Recalibrating EU companies’ R&D strategy in China | Business | Economic and financial news from a German perspective | DW

EU companies have tended to adopt two strategies when dealing with the often opaque and highly politicized world of business in China, according to “China’s innovation ecosystem: good for many, but not for all “, a report by the European Union Chamber of Commerce. in China.

“For European businesses, understanding how to maximize the value of China’s vibrant innovation ecosystem is imperative, but so is mitigating the risk of technology leakage,” the report said.

While China accounts for 20% of global research and development, spends 2.4% of GDP (compared to the OECD average of 2.5%), and the United States decouples American companies from China, the report asks if this represents an opportunity for EU companies.

He notes a general concern that EU companies can often, unwittingly or unwittingly, strengthen Beijing technologically.

“This is a compelling story from the front lines of the state of world trade,” says co-author Mikko Huotari. “We have to weigh the risks and the benefits,” he said. “Involuntary transfers to Chinese state and military companies are a concern, with a clear tension between politics and business.”

Two strategies

The report notes that China is very keen to dissociate itself from the United States, but asks if the EU can benefit.

“Certainly not. They don’t want to become dependent on another partner, who might not be reliable. This ship has sailed. Beijing might actually call more companies strategic,” said Jeroen Groenewegen-Lau, head of the Science Program, Technology and Innovation Policy Team at MERICS.

This means, as the report notes, that EU companies will have to recalibrate their strategies for China. He notes that to date, foreign companies have tended to adopt one of two strategies: all-in or hedged betting.

“There are red carpets and superimposed rivalries,” said Jeroen Groenewegen-Lau. “Some European companies are treated to the red carpet, especially when Beijing sees an advantage for China in inviting foreigners.”

Groenewegen-Lau notes that Beijing’s treatment depends on whether Beijing views the domestic industry or company with which a foreign entity wishes to cooperate in R&D as strategic or non-strategic. In what the report’s authors call the “bunker,” Beijing is unlikely to roll out red carpets anytime soon. “Beijing will be more interested in weeding out non-Chinese companies where Chinese companies have closed the technology gap with the West.”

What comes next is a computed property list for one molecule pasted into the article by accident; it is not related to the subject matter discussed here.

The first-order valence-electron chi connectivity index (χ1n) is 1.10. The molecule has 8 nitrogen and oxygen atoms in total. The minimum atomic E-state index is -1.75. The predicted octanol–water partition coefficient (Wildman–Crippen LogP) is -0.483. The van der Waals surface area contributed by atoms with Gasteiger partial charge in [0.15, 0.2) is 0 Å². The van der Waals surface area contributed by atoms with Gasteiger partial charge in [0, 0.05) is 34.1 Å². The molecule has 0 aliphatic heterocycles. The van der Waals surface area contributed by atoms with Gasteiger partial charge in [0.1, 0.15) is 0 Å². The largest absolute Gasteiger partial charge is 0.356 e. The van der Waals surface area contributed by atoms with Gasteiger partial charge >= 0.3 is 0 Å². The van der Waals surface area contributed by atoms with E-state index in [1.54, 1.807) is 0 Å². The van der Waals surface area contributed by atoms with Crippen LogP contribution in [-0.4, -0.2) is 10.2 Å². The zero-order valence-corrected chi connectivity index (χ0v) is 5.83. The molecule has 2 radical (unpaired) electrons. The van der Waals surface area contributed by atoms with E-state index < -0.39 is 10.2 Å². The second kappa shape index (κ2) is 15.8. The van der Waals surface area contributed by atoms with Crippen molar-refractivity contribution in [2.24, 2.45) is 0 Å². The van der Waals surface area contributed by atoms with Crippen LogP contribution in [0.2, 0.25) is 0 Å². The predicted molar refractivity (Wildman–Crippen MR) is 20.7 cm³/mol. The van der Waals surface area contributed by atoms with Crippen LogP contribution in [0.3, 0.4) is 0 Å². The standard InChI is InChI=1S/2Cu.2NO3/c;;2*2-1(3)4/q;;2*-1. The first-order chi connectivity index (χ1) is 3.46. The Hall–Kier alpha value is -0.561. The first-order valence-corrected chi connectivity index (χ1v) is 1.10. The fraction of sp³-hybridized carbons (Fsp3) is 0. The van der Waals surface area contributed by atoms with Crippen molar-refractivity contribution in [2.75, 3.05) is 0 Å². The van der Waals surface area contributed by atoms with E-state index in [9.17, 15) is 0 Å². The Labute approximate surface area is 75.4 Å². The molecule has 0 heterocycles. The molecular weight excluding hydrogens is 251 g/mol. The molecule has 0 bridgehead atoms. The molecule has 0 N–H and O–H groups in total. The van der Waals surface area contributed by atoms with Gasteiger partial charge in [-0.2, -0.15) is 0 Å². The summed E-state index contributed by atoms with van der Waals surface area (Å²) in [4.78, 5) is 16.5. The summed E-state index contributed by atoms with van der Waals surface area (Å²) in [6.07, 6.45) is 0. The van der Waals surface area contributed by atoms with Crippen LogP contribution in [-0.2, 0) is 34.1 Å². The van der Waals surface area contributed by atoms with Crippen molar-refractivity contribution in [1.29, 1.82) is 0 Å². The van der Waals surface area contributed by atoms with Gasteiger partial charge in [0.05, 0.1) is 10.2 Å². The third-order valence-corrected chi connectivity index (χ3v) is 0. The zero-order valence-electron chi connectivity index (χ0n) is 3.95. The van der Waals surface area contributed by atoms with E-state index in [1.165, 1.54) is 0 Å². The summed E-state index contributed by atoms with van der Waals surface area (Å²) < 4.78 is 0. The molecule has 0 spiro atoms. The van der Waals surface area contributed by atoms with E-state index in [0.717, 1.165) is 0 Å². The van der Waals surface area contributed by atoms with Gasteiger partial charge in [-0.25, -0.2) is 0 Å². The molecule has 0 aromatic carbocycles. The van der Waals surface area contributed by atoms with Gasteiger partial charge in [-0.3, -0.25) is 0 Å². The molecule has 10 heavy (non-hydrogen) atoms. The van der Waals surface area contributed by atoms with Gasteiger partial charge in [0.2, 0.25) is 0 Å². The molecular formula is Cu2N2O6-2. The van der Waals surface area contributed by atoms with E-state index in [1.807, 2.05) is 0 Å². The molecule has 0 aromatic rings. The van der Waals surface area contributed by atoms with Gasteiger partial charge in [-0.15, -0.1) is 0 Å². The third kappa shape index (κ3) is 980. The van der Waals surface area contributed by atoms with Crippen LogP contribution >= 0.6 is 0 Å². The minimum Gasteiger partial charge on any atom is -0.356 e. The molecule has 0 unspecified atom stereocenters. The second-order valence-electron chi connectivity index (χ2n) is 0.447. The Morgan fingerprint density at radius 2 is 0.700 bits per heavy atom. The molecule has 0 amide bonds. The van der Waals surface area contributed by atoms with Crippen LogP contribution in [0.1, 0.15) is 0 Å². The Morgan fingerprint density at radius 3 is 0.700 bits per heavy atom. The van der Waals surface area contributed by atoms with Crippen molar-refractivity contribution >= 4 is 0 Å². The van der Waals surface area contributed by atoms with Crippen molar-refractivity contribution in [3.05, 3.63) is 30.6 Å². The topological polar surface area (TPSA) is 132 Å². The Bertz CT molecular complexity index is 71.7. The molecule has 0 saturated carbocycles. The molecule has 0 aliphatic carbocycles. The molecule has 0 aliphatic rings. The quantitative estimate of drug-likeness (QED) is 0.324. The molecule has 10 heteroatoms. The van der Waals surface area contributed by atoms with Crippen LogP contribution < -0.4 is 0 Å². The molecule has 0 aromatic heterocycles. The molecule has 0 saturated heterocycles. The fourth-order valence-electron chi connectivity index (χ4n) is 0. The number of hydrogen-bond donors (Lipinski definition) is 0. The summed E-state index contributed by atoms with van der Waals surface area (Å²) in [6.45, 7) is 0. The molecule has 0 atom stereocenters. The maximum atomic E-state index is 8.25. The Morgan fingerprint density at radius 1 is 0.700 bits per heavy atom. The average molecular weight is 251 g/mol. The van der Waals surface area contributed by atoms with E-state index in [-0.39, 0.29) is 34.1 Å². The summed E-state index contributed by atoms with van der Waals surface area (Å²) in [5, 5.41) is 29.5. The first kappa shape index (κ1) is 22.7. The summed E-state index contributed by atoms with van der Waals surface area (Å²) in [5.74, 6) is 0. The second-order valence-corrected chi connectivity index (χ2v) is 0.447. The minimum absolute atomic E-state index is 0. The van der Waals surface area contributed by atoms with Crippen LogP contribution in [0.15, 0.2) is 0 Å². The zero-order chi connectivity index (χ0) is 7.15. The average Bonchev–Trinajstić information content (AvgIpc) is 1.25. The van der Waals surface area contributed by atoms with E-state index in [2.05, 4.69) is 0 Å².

The “all-inclusive” approach

The “all-inclusive” approach has two prongs, the first views the Chinese R&D ecosystem as so dynamic that companies engage fully despite the threat of intellectual property (IP) theft. They accept and manage risk to make the most of China’s entrepreneurial spirit, its pool of scientists and researchers, and its ability to bring innovations to market faster than anywhere else in the world. For many, this type of R&D environment allows them to develop products in China that can then be deployed globally.

The second part tends to be in industries that are crucial, but not considered high-tech, often operating in niche technologies.

The “hedge betting” approach

Companies that “hedge bet” recognize the importance of developing products for the Chinese market, but consider the risks of undertaking full R&D to be too great, with innovation of only their core technologies in their well-guarded national markets. Instead, they are focusing on localization in China and looking for complementary local technology to enhance their local and global product offerings.

Industries identified as being in the “bunker” – facing growing protectionism and a state-led preference for domestic suppliers, such as in network equipment and services, and companies focused on digital and telecommunications services – were almost entirely absent from the survey and interviews, the report notes.

What interests?

“Another key question is whether EU companies will be able to export globally from their operations in China in the future,” Ms Groenewegen-Lau asked. “That often means cooperation on the model of Chinese software with European hardware.”

Jacob Gunter, a senior analyst with MERICS’ economic research team, spoke of a layered decoupling after the United States imposed export controls. “There is growing uncertainty and distrust of foreign R&D. Non-Chinese companies integrated into Chinese supply chains in China may find their global R&D ambitions somewhat hampered,” he said. added.

China is not Russia

“Russia is a three-product economy, while China is a major innovation leader. We would cut ourselves off from new technologies if we dissociated ourselves from China. We must differentiate between China and Russia,” Gunter warned. .

“China’s business class needs and wants us, especially in climate change technology. We would delay this process if we pull out. Also, China’s economy is struggling and will be this year. It’s important that China’s deepening position of self-sufficiency means it cuts itself and us off from innovation that could help save the planet,” Gunter added.

Edited by: Hardy Graupner